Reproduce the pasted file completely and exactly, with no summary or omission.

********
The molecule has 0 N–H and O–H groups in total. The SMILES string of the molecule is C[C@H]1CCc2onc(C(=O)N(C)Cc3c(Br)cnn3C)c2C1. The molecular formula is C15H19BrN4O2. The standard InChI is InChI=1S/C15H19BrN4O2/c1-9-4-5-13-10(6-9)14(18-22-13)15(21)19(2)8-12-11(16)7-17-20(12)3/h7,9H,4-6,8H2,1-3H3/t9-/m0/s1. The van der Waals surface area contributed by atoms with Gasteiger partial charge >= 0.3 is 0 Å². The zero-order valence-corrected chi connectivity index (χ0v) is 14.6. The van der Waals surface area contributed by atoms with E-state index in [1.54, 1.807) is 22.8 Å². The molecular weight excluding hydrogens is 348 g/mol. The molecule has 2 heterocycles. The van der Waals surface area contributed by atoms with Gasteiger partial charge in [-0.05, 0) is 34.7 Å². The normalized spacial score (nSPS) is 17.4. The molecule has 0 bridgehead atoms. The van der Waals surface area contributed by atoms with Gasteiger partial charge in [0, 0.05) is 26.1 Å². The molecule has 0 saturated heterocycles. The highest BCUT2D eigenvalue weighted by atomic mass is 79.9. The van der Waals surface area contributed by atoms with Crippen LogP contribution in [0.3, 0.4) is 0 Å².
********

The molecule has 0 N–H and O–H groups in total. The SMILES string of the molecule is C[C@H]1CCc2onc(C(=O)N(C)Cc3c(Br)cnn3C)c2C1. The molecular formula is C15H19BrN4O2. The standard InChI is InChI=1S/C15H19BrN4O2/c1-9-4-5-13-10(6-9)14(18-22-13)15(21)19(2)8-12-11(16)7-17-20(12)3/h7,9H,4-6,8H2,1-3H3/t9-/m0/s1. The van der Waals surface area contributed by atoms with Gasteiger partial charge >= 0.3 is 0 Å². The zero-order valence-corrected chi connectivity index (χ0v) is 14.6. The van der Waals surface area contributed by atoms with E-state index in [1.54, 1.807) is 22.8 Å². The molecular weight excluding hydrogens is 348 g/mol. The molecule has 2 heterocycles. The van der Waals surface area contributed by atoms with Gasteiger partial charge in [-0.05, 0) is 34.7 Å². The normalized spacial score (nSPS) is 17.4. The molecule has 0 bridgehead atoms. The van der Waals surface area contributed by atoms with Gasteiger partial charge in [0, 0.05) is 26.1 Å². The molecule has 0 saturated heterocycles. The highest BCUT2D eigenvalue weighted by atomic mass is 79.9. The van der Waals surface area contributed by atoms with Crippen LogP contribution in [0.3, 0.4) is 0 Å².